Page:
Educating Alice :Adventures of A Curious Woman

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Product Details

  • ISBN-13: 9780786269082
  • Publisher: Gale Group
  • Publication date: 9/20/2004
  • Edition description: Large Print
  • Pages: 595
  • Product dimensions: 5.80 (w) x 8.50 (h) x 1.20 (d)

Meet the Author

Alice Steinbach
Alice Steinbach
A Pulitzer Prize-winning journalist, Alice Steinbach believes in following the advice of Japanese poet Basho: "To learn of the pine, go to the pine." From her debut travelogue about finding herself in Europe (Without Reservations) to her globe-trotting follow-up, Educating Alice, Steinbach invites readers on delightful vicarious adventures.

Good To Know

In our interview, Steinbach shared some fun and fascinating facts about herself:

"When I was 15 I took a summer job (after giving my age as 16) at a venetian-blind factory. I worked on an assembly line, stringing the cord that runs through the blind, opening and closing it. It was the hardest work I ever hope to do. Eight hours a day with two 15n-minute breaks from the line and a half hour for lunch. I hope one day to incorporate it into a story. The good part was that at the end of the summer, I quit, took the money and spent a week in Manhattan, visiting galleries, seeing plays, and writing down everything I saw."

"It seems as though my future as a ‘travel writer' was foretold. During the last weeks of my mother's life, when she was dying in the hospital, we talked of everything. And one day she told me this story: ‘Do you remember when you were eight years old, and your favorite game was to pretend you were going on a trip? She asked me. You would go to the basement and haul up an old suitcase, cut out a circle of white paper and write on it, PARIS, LONDON, ROME, then paste it on the side. Then you would go to your closet and take out all your clothes, remove them from the hangers and carefully pack the suitcase. You never tired of doing this.'

In the 20 years since my mother died, I have thought often of this, always with pleasure. What a gift to have time to say goodbye to my mother, and what a nice memory to have. If I close my eyes, I see myself again, an 8-year-old, removing my dresses from wire hangers and folding them into neat bundles, fitting them into an old striped suitcase."

"There are three things in life that have never let me down. I call them 'the three C's': children, cats, and coffee."

"I have no hobbies, really, but I do have interests. Collecting Japanese woodblock prints from the Edo period. Writing poetry. Traveling. Pursuing a project that entails writing biographies of a number of old passages in Paris. And, of course, my most intense interest and biggest fantasy: looking for an apartment in Paris."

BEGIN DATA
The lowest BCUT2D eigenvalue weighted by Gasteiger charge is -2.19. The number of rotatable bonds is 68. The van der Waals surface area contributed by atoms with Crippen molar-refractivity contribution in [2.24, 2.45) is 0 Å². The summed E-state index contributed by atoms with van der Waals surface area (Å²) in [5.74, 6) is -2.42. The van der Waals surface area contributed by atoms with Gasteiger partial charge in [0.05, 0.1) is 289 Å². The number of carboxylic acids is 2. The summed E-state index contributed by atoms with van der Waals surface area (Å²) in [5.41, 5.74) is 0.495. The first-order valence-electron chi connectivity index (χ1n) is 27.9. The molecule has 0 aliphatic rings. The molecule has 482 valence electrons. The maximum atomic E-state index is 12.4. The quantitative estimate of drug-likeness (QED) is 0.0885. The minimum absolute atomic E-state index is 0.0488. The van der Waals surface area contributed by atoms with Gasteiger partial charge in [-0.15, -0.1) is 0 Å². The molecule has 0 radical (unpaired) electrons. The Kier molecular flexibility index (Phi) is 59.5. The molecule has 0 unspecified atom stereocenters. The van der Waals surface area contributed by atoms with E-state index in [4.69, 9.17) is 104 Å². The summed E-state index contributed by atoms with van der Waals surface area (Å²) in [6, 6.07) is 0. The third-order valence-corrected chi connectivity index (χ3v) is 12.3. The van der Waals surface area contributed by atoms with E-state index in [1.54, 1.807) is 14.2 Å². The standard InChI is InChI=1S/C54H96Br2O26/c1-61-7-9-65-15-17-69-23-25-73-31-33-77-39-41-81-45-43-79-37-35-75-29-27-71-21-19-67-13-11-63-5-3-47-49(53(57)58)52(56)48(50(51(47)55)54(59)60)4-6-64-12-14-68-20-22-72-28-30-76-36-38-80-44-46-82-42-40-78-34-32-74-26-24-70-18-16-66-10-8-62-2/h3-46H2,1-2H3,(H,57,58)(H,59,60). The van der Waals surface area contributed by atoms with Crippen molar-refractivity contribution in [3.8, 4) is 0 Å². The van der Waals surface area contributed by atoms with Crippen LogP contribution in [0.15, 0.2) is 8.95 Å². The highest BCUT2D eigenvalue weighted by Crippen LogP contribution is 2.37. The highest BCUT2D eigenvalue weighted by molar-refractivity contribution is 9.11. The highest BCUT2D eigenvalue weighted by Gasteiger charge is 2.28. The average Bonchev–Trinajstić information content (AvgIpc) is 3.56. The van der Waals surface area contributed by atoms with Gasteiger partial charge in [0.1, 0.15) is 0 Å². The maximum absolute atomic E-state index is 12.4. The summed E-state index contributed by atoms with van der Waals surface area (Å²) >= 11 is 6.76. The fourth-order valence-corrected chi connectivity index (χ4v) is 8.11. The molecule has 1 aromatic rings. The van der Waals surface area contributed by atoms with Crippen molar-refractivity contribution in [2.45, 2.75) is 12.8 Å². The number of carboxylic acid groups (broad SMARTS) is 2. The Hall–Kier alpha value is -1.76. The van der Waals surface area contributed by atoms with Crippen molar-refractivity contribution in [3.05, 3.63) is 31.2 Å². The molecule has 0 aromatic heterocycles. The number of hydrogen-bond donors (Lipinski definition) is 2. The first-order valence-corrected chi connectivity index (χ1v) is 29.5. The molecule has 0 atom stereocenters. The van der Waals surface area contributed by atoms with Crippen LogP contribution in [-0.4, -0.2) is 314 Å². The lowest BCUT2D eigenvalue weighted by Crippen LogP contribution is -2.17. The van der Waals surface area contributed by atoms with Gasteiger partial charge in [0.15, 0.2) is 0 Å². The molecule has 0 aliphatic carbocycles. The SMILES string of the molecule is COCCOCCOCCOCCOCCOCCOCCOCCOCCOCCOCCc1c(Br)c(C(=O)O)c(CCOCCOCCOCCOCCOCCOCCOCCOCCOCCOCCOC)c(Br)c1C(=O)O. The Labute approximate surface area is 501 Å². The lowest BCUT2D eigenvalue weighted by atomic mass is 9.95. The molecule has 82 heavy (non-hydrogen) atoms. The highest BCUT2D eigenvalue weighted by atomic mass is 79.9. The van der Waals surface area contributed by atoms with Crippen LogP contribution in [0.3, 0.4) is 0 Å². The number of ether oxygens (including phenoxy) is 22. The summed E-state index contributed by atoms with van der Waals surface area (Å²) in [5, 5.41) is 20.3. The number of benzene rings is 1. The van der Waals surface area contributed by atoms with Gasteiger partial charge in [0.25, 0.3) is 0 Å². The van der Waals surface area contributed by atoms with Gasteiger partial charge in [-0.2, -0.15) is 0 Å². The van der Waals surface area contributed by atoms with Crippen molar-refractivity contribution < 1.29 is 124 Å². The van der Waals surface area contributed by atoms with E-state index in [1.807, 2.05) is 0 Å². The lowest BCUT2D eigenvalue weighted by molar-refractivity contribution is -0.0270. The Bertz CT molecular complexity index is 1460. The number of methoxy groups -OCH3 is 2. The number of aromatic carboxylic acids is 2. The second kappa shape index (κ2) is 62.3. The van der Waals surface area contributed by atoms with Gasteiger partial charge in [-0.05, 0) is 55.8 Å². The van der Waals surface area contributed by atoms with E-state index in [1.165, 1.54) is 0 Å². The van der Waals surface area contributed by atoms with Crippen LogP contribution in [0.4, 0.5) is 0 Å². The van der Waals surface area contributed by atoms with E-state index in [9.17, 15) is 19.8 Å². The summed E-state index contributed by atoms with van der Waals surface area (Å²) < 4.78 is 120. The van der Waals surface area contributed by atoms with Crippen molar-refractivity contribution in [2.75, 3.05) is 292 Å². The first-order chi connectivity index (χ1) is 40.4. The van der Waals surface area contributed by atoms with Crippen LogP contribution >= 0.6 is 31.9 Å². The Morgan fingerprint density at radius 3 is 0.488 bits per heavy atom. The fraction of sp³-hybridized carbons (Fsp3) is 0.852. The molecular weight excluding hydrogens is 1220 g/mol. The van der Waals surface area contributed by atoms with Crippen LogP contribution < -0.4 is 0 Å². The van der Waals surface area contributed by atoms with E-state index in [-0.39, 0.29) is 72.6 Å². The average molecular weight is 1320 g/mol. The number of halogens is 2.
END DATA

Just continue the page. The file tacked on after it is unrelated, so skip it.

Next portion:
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    1. Hometown:
      Baltimore, Maryland
    1. Education:
      University of London, England

Read an Excerpt

Educating Alice

Adventures of a Curious Woman
By Alice Steinbach

Thorndike Press

Copyright © 2004 Alice Steinbach
All right reserved.

ISBN: 0786269081

Chapter One

Cookin' at the Ritz

A light snow was falling as I left my hotel and hurried across the narrow rue Cambon to the employees entrance of the Hotel Ritz. It surprised me that I had learned only two days earlier that such a door even existed. How, I wondered, in all my years of exploring the streets and passages of Paris had I missed it? After all, back doors were a major interest of mine. And so were side doors and courtyards hidden behind green gates and anything else that concealed the private Paris from me. Once, I spent two years writing letters and making phone calls before being allowed to visit the mysterious Maison de Verre, a house on the Left Bank designed in the late 1920s by the French architect Pierre Chareau. Compared to that heroic effort, gaining entrance to the back door of the Hotel Ritz was a snap: I had simply enrolled as a culinary student in the Ritz Escoffier Ecole de Gastronomie Francaise.

Now here I was, on a snowy morning in February, about to enter the hotel not as an outsider but as an insider, a thrilling prospect. After all, I told myself, anyone willing and able to pay seven hundred dollars a pop to stay overnight could walk through the Ritz's imposing place Vendome entrance. Butonly those carrying an employee's identification card were allowed through the back door on rue Cambon. Still, as eager as I was to begin what seemed an adventure, the truth is I was nervous about what to expect on the other side of the door. A French security officer who would turn me away? A snooty chef who would laugh at my limited French vocabulary? Classmates who would criticize my chopping and dicing techniques? A sudden, humiliating announcement from the schools Directeur that, for undisclosed reasons, he had revoked my student status?

It was in this Kafkaesque frame of mind that I pushed open the plain unmarked door and stepped into a small vestibule. A security guard sitting in a small room behind a counter stood up and carefully gave me the once-over. Immediately his stern appraising demeanor made me think of my root canal dentist.

"Bonjour," I said with fake nonchalance, holding out my photo ID in such a way that my thumb covered any evidence of a very bad haircut. He nodded and reached for the card. I watched as he looked at it and frowned. Was it my bad haircut that offended? "Is something wrong?" I asked. His response was to look at my face and then at the photo, comparing the two. He repeated this twice. Face-then-photo. Face-then-photo. Just as I started to explain that I'd drastically altered my hairstyle-for the better-since the photo was taken, a buzzer went off. A clicking sound followed as the gate to the long basement corridor unlocked and, with a wave of his hand, the guard motioned me through.

So this was it, then, the moment when I became a part of the venerable Hotel Ritz. After descending a flight of stairs, I looked down a corridor so long I couldn't see the end of it. What I could see, however, was a small army of employees engaged in a whirlwind of activity. Fascinated, I watched as men in crisp white uniforms picked up crates containing hundreds of bottles of Evian water and florists pushed carts filled with lavish arrangements of lilies, tulips, and irises. As I moved deeper into the corridor I saw workmen carting off worn pieces of Persian rugs and cabinetmakers moving a hand-painted Chinese chest marked "For repair." Service staff carrying covered silver breakfast trays entered and exited the service elevator. Some of the employees nodded to me in a collegial way as they passed by. I nodded back, trying to conceal my excitement at witnessing all the daily routines necessary to run a world-class hotel.